Jones accepts that bigger businesses will find the move to the Living Wage easier to do, but also points out that customers are prepared to pay higher menu prices for better sourced produce among other things. Employees will of course pay more social security contributions from a higher wage, with company contributions also rising, but Jones believes that’s part of being a good corporate citizen. As he puts it: “Everyone should pay their way and not rely on cash payments or not paying tax because they can’t afford to live.”
Regardless of the political whirlwind the subject risks whipping up, the most important factor for JPRestaurants has been the practicality of the shift to the Living Wage over tips, and that the company has already seen positive results less than one year from its implementation.
No doubt Dine Out readers will be aware of the bill being passed through parliament that will give hospitality staff the legal entitlement to access tips and avoid discrepancies around the way tips and tronc are distributed around businesses. Removing tips from the equation doesn’t have to devalue staff. With the introduction of the Living Wage, in fact, the opposite is intended. And the effects are widespread.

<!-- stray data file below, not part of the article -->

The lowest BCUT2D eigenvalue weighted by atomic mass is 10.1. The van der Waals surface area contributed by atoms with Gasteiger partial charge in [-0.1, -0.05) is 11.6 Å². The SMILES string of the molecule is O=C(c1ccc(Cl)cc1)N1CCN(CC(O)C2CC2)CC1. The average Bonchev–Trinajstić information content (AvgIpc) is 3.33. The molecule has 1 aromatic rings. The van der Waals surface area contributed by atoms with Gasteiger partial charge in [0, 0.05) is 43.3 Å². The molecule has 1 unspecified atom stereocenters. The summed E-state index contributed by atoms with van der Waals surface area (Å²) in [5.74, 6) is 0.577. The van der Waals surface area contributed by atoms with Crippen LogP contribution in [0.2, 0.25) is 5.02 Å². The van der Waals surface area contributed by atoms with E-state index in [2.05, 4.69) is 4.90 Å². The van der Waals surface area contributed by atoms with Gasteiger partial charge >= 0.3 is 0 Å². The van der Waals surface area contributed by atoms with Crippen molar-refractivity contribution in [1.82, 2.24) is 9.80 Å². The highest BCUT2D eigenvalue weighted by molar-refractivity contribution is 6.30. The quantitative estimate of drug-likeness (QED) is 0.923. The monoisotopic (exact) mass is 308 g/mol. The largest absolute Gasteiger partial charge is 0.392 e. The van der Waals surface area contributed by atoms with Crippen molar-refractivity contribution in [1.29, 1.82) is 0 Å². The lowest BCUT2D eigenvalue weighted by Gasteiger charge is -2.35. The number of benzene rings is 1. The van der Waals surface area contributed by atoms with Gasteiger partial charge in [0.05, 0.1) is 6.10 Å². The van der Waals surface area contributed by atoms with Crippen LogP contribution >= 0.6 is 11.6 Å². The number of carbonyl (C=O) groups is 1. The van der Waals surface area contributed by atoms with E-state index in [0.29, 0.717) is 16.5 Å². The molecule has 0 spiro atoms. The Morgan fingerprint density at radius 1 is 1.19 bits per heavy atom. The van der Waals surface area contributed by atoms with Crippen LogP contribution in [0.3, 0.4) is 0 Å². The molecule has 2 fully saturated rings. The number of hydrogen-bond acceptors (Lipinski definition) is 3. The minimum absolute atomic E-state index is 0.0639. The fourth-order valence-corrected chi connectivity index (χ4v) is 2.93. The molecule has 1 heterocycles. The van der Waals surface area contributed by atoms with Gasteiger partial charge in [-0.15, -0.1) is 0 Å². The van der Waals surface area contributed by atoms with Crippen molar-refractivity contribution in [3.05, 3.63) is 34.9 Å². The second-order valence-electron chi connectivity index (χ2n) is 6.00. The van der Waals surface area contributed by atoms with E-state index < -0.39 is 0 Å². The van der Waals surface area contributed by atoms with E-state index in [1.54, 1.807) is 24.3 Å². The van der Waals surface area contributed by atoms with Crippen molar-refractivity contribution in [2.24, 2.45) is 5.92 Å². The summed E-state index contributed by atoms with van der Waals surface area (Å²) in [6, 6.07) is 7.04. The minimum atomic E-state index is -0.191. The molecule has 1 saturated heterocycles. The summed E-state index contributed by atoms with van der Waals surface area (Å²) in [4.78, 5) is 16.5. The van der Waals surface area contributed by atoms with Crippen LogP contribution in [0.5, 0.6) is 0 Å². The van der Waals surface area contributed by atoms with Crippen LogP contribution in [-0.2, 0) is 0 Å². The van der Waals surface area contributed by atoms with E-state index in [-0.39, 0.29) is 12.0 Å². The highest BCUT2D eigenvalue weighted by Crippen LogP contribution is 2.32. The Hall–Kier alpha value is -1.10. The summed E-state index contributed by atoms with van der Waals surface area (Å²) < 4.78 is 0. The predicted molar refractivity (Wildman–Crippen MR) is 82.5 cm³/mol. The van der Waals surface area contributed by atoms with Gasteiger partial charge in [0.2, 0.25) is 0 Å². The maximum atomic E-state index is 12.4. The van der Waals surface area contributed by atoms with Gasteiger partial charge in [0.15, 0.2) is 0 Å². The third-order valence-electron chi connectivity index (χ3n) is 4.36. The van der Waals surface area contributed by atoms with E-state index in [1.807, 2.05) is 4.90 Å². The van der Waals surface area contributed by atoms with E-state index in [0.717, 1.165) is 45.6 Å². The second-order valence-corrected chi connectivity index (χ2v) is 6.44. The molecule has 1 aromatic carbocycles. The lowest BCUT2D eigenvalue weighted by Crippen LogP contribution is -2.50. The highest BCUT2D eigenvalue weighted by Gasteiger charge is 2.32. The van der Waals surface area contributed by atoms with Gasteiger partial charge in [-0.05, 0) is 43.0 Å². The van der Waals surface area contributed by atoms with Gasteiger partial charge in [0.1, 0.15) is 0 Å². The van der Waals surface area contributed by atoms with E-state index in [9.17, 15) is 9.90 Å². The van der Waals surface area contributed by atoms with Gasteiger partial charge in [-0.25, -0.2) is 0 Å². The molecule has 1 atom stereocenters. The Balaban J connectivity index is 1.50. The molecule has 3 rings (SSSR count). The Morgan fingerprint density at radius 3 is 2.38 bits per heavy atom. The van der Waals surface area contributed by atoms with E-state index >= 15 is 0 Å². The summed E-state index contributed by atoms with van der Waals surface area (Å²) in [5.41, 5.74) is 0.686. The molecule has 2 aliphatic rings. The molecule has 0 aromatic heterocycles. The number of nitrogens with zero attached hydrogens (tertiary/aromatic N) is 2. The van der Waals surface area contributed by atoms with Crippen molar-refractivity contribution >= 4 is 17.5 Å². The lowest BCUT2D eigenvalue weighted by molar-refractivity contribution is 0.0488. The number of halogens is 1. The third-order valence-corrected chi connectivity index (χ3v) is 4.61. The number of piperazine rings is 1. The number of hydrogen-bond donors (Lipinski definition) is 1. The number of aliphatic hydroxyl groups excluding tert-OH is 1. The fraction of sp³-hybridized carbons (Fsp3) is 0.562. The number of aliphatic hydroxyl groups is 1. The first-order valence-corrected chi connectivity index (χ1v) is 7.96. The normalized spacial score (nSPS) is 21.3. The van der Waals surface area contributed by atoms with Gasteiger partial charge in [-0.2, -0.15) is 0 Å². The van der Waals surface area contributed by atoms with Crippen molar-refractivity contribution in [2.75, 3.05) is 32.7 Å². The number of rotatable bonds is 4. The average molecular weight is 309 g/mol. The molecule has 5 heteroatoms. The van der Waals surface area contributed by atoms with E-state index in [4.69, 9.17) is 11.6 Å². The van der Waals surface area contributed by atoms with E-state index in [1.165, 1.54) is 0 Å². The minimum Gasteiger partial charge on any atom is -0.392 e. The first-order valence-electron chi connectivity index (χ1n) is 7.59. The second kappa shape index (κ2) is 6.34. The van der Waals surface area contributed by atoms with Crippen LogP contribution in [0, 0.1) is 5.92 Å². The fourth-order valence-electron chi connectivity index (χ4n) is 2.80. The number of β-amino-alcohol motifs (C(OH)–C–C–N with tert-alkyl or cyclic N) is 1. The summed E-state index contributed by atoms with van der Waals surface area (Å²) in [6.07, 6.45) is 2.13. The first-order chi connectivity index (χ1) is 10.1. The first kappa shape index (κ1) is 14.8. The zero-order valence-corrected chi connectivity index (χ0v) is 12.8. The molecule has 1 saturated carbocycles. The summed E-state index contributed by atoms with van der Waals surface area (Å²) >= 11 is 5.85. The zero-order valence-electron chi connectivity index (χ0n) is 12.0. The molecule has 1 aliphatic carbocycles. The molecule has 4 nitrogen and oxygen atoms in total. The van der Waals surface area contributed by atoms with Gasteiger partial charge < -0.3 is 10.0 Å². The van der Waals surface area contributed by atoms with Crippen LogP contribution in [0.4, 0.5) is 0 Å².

“We have certainly pushed hourly rates up generally in Jersey by moving to the Living Wage, because we’re able to advertise the full rate transparently,” highlights Jones. “Hourly rates have been going up anyway because of the shortage of staff. That’s another reason to bite the bullet now and do it, because businesses are having to pay people more anyway, so they’ll raise menu prices. Then if customers are tipping on top because that’s ‘normal’, then value for money will change, and going out for dinner will be much more expensive.”
Ultimately, Jones asserts that better staff retention leads to a more productive company – and that scrapping tips and replacing them with higher wages is supportive of all the things the hospitality needs as an industry as it emerges from the pandemic.
FACT FILE: JPRestaurants in a nutshell
Established in 1946 as a small family-owned pottery studio, Jersey Pottery grew to become one of the island’s busiest tourist attractions in the 1980s. In the early 1960s, a coffee bar was introduced to cater to tourists visiting the ceramic factory and showroom. This move sparked the creation of JPRestaurants, which now operates 10 sites under the brands Oyster Box, Jersey Crab Shack, Banjo and Café Ubé.